01.06.2014 | Review Article | Ausgabe 6/2014
Weight-Making Strategies in Professional Jockeys: Implications for Physical and Mental Health and Well-Being
- George Wilson, Barry Drust, James P. Morton, Graeme L. Close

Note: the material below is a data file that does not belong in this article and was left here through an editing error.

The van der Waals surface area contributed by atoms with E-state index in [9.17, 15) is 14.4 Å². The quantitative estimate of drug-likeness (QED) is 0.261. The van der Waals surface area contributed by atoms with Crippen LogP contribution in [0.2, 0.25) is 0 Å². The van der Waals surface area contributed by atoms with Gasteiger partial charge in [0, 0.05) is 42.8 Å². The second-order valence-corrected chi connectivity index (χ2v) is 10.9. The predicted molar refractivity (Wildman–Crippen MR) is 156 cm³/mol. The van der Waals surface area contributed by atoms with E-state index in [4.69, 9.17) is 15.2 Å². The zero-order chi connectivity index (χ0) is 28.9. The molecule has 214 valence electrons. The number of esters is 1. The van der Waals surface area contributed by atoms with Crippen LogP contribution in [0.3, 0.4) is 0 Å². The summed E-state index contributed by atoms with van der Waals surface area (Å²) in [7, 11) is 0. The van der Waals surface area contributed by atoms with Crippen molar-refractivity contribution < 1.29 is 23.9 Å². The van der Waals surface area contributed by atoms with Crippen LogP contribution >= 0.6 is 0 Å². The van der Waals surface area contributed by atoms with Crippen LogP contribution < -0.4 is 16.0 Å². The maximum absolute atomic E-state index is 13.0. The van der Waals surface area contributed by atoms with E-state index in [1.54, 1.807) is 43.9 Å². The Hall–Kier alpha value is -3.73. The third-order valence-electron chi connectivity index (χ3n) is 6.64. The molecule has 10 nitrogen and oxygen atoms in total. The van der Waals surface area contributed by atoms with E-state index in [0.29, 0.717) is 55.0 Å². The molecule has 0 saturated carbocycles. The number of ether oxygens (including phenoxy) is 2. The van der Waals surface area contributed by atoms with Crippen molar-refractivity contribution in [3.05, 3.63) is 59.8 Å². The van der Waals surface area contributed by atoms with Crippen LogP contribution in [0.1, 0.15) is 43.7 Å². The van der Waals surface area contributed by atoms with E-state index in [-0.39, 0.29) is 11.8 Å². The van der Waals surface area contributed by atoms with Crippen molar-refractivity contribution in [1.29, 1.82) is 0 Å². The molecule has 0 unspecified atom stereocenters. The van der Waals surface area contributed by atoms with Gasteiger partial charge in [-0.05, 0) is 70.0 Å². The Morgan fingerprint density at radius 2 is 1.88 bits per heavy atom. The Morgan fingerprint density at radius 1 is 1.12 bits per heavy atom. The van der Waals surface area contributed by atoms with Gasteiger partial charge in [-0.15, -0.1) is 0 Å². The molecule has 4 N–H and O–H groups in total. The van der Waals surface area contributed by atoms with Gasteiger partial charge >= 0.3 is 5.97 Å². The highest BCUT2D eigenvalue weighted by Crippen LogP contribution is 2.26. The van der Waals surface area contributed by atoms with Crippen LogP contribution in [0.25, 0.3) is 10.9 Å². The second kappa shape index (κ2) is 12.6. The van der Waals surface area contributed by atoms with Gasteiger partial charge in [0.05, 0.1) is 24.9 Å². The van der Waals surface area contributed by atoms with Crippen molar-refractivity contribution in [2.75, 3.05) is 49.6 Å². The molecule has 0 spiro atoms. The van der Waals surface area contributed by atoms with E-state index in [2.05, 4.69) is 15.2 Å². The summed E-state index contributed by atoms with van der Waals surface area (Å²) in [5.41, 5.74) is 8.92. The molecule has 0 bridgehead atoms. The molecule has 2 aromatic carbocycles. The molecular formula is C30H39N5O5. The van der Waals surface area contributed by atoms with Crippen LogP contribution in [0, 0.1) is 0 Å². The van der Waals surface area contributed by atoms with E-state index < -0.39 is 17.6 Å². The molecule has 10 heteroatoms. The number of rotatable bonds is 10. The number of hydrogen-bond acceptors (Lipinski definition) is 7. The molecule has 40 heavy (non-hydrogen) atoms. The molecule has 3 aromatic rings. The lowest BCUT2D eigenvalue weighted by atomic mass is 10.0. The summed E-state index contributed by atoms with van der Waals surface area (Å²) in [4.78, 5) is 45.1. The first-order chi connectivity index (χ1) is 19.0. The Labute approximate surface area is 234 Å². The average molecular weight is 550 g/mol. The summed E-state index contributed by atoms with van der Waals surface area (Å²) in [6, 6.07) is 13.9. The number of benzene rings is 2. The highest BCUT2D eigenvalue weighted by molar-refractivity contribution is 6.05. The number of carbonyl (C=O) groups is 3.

Professional jockeys are unique amongst weight-making athletes given that they face the requirement to make weight daily. Furthermore, unlike other weight-limited sports, jockeys who have engaged in rapid weight loss cannot fully rehydrate prior to competition because post-race weight must not be more than 1 kg different to their pre-race weight. As such, jockeys have reported a variety of acute and chronic methods to make weight that include sporadic eating, caloric restriction, diuretics, laxatives, vomiting and fluid restriction as well as regular use of sweat suits and saunas. Typical daily energy intake is reported to be 6.5–8.0 MJ (carbohydrate 3 g kg−1 body weight, fat 1 g kg−1 body weight, protein 1 g kg−1 body weight) and jockeys also exhibit micronutrient deficiencies that include vitamin D and calcium. Accordingly, the combination of low macronutrient, micronutrient and fluid intake results in poor bone health and abnormal mood profiles and can also impair simulated riding performance. Although the energy cost of real-world training and racing is unknown, energy expenditure during simulated race riding and total daily energy expenditure was 0.20 and 11.0 MJ, respectively. Such estimates of energy expenditure are considerably lower than that of other sports and suggest that conventional sports nutrition guidelines may not be applicable to the elite jockey. Furthermore, the use of daily diets that emphasise a high-protein and reduced carbohydrate intake (in the form of six small daily meals) in combination with structured exercise has also proven effective in reducing body mass and maintaining target racing weight. In this regard, available data suggest the need for those organisations responsible for jockey welfare to implement widespread educational programmes to assist in improving both the physical and mental well-being of professional jockeys. Given the high occupational risks associated with race riding (e.g. falls and bone fractures), future research should specifically target strategies to improve bone health through the use of structured weight-bearing exercise and correcting nutritional deficiencies.